Dr Alex Thornton
Associate Professor of Cognitive Evolution
Daphne du Maurier DDM 3059
Daphne du Maurier Building, University of Exeter, Penryn Campus, Penryn, Cornwall, TR10 9FE, UK
Office hours: Monday: 10-11 Tuesday: 10-11
My research group website can be found at www.wildcognitionresearch.com.
We seek to understand how the challenges faced by animals (including humans) in their natural environments shape their mental processes, how the ability to learn from others affects the behaviour of individuals and groups, and how culture itself evolves.
We incorporate approaches from evolutionary biology, psychology and anthropology and work on a range of different study systems. Our current work focuses on cognition and behaviour in wild jackdaws and the cognitive requirements of cumulative culture in humans.
2007 PhD Zoology, University of Cambridge
2003 BA (Hons), University of Oxford
2018 - present Associate Professor in Cognitive Evolution, Exeter
2015 - 2018 Senior Lecturer, Exeter
2012-2015 BBSRC David Phillips Research Fellow, Exeter
2010-2012 BBSRC David Phillips Research Fellow, Cambridge
2007-2010 Pembroke College Research Fellow, Cambridge
2003-2007 PhD, Cambridge
Research group links
Alex Thornton with a meerkat in the Kalahari Desert
For further details of my research please visit my group website at: www.wildcognitionresearch.com.
My research uses a comparative approach to investigate two of the most important issues in behavioural biology: the evolution of intelligence and the biological origins of culture. The vast majority of work on these topics has been conducted on captive animals and so tells us little about the selective pressures operating in natural populations. In contrast, I use a variety of experimental, observational and statistical techniques to understand the factors driving cognitive evolution and cultural information transmission in the wild. My early research focused on cooperatively breeding meerkats in the Kalahari Desert. In 2012, I established the Cornish Jackdaw Project; now the world's largest dedicated field system for the study of corvid cognition. In addition to my research on wild animals, I also conduct experimental studies of cultural transmission in humans. My current research focuses on six main areas:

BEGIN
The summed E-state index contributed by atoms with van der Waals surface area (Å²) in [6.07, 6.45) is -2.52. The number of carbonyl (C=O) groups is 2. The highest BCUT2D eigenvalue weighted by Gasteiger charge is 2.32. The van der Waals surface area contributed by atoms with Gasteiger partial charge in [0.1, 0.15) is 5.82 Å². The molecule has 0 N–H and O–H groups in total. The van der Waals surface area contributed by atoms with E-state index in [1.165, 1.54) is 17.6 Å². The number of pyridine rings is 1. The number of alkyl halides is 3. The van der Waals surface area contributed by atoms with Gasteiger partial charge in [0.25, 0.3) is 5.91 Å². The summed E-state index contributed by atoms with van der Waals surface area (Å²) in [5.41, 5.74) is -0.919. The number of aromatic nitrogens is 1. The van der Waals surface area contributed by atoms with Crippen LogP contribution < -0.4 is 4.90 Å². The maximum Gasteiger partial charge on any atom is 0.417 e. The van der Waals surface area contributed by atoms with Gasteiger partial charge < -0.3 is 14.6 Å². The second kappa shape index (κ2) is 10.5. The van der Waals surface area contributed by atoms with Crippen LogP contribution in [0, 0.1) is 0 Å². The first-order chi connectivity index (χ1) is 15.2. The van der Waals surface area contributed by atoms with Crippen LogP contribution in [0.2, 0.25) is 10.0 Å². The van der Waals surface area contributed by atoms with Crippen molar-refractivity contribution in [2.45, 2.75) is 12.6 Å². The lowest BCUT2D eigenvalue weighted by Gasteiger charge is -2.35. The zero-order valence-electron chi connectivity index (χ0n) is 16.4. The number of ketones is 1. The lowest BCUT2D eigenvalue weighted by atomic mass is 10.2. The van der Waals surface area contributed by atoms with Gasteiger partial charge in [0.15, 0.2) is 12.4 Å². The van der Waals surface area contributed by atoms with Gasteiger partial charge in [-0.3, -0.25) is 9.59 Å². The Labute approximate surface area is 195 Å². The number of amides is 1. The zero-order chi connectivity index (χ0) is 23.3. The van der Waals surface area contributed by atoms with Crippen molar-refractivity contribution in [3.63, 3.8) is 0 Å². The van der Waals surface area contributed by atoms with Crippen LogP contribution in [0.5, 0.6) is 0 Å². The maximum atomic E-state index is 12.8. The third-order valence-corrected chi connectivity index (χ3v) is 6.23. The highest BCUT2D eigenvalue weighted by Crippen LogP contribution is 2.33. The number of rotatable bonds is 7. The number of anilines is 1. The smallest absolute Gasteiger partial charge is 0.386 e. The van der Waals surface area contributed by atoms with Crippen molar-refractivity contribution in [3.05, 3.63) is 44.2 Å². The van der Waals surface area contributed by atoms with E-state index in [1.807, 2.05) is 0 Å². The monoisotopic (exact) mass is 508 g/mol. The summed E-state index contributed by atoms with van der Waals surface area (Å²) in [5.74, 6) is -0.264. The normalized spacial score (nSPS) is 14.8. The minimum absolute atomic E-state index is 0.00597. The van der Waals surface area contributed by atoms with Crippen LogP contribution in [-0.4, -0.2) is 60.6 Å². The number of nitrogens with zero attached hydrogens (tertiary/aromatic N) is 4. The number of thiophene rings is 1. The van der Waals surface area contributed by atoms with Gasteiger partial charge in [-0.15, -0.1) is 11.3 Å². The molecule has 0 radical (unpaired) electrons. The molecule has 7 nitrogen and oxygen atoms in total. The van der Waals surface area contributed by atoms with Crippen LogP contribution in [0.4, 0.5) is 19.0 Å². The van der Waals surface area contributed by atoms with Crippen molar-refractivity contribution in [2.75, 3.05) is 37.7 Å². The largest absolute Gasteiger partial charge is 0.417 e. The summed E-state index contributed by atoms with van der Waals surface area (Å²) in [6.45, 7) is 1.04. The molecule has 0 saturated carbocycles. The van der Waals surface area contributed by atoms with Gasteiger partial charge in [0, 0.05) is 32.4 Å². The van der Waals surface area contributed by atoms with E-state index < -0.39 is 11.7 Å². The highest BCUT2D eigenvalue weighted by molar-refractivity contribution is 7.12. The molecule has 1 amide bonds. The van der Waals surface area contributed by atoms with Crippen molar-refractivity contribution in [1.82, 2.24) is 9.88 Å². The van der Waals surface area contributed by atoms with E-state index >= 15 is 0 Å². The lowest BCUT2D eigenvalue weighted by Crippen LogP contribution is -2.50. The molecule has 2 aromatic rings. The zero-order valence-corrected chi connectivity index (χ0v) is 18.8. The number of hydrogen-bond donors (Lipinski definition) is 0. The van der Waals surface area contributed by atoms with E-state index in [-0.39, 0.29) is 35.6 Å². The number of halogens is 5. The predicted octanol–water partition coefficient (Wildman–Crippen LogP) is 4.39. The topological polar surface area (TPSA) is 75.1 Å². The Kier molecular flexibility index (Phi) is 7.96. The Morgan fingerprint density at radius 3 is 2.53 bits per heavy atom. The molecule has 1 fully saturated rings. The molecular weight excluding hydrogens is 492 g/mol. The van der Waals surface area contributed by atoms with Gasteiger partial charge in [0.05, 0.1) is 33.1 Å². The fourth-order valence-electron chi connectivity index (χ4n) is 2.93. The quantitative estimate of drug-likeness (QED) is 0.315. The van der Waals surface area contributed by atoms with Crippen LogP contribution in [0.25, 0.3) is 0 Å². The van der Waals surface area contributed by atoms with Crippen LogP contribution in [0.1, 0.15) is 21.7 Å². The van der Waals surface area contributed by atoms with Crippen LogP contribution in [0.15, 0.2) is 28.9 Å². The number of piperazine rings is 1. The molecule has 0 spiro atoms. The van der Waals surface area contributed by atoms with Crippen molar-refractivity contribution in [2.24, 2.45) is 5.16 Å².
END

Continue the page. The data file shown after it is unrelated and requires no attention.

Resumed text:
- The role of sociality in driving cognitive evolution
- The causes and consequences of individual variation in cognitive ability
- The effects of social learning on individual and group behaviour
- Collective behaviour in heterogeneous groups
- The cognitive foundations of cumulative culture
- Using cognitive research to promote effective conservation
The Cornish Jackdaw Project
Corvids (crows, rooks, jackdaws, jays and magpies) have brains of a similar size to chimpanzees (relative to the size of their bodies) and are famed for their sophisticated cognitive abilities. However, as almost all research has been conducted in captivity, we have little idea of the factors that favoured the evolution of corvid cognition in nature. Studies of corvids in their natural environment are essential to allow us to better understand cognitive evolution in the animal kingdom. The Cornish Jackdaw Project is a dedicated, long-term field site for the study of corvid cognition. Jackdaws are highly sociable corvids that form long-term relationships embedded within dynamic social networks, making them ideal subjects for cognitive research. They also have the practical advantage over other corvid species that they will take to nest boxes, so they can be easily monitored. Read more about the Cornish Jackdaw Project here, or follow us on twitter @CornishJackdaws.
Kalahari Meerkat Project
The Kalahari Meerkat Project, run by Tim Clutton-Brock and Marta Manser is a long-term research project comprising multiple groups of individually recognisable, habituated meerkats. My research at the project has examined social learning and development, the evolution of teaching and the establishment of traditions. You can learn more about this work, and about cultural evolution in general, here.